Puente Hills Habitat will host several hikes this month in these locations:
Saturday, October 18th – Sunset Bat Hike, 5pm to 7pm
The Preserve is often a great place to watch for emerging bats in the early evening. Let’s take in a 2 mile hike in the late afternoon light, as long shadows stretch across the landscape. We’ll show you some of our bat houses, discuss bat feeding habits and benefits, and search the skies for some of the bats living on the Preserve. FAMILY-FRIENDLY: a good choice for those with children who like to hike. No dogs.
Thursday, October 16th & 23rd– 10,000 Steps Hike, 5pm to Sunset
Join Docent Maria in a 4.7 mile strenuous fitness hike that amounts to about 10,000 steps! The hike begins Black Walnut Trail curbside. It leads you through the Schabarum Trail and back again. Be ready for this fitness hike, bring water and wear hiking boots and long pants. Snakes are a factor on these less visited trails. Pedometers optional.
Puente Hills Habitat will celebrate its 20th anniversary at the Hacienda Heights trail head on Saturday from 9 a.m. to 1 p.m. There will be fun crafts, face painting, displays and prizes. Winners of the photo and essay contests will be announced.
“We want to thank Hacienda Heights, Rowland Heights and Whittier for their support over the past two decades,” said Executive Director Andrea Gullo.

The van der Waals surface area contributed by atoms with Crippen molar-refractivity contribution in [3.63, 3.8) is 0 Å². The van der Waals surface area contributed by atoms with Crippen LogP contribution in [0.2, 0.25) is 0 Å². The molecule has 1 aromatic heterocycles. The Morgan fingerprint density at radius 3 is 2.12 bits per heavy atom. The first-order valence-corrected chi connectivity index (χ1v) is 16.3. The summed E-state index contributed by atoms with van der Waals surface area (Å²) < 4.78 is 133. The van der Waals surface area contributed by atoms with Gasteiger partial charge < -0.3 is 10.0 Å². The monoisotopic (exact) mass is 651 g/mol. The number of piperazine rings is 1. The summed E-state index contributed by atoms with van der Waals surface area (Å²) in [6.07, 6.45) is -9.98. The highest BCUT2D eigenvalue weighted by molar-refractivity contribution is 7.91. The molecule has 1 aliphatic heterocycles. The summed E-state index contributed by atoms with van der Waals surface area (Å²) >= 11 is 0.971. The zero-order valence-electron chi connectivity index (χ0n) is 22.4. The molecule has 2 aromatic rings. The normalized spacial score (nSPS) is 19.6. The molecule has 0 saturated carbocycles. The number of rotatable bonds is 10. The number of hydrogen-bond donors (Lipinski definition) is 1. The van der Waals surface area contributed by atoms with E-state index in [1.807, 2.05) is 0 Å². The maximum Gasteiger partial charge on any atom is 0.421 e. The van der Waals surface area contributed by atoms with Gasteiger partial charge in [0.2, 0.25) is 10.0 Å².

The agency manages 3,800 acres in the Puente Hills Preserve. The park runs from the intersection of the 605 and 60 Freeways east to Harbor Boulevard.
Over the past two decades, the authority has purchased 1,888 acres of land for $30 million and manages land owned by Whittier and the Sanitation Districts of Los Angeles County. The money came from fees charged by the now closed Puente Hills Landfill.
The 20th anniversary begins at 9 a.m. with an easy 1/2 mile family hike led by a naturalist. Others can take a two-mile hike to learn about native herbs.
Habitat ecologist Lizette Longacre says hikers will explore the coastal sage scrub threatened with extinction in Southern California. The rare plant can be found in Hellman Park and the Arroyo San Miguel, as well as Sycamore and Powder Canyons.
“The preserve also has one of the largest stands of Walnut trees,” Gullo noted. “The California Black Walnut is the most common and can be found in Powder Canyon.”
Tall coast live oaks also grow on the park’s slopes and grasslands. The walnut and oak trees are important sources of food for the local wildlife.
“Several sightings of mountain lions have been confirmed,” said Gullo. “One of our rangers saw one in Sycamore Canyon.”
The big cats are drawn by many deer living in the preserve.
“We have a healthy ecology here, with lots of rabbits and deer,” Longacre agreed.
Bobcats, raccoons, skunks and coyotes roam the sprawling habitat..
“We put in Los Angeles’ first wildlife underpass,” Gullo boasted. “And it has really cut back on the road kill.”
Read more in Rich Irwin’s story HABITAT.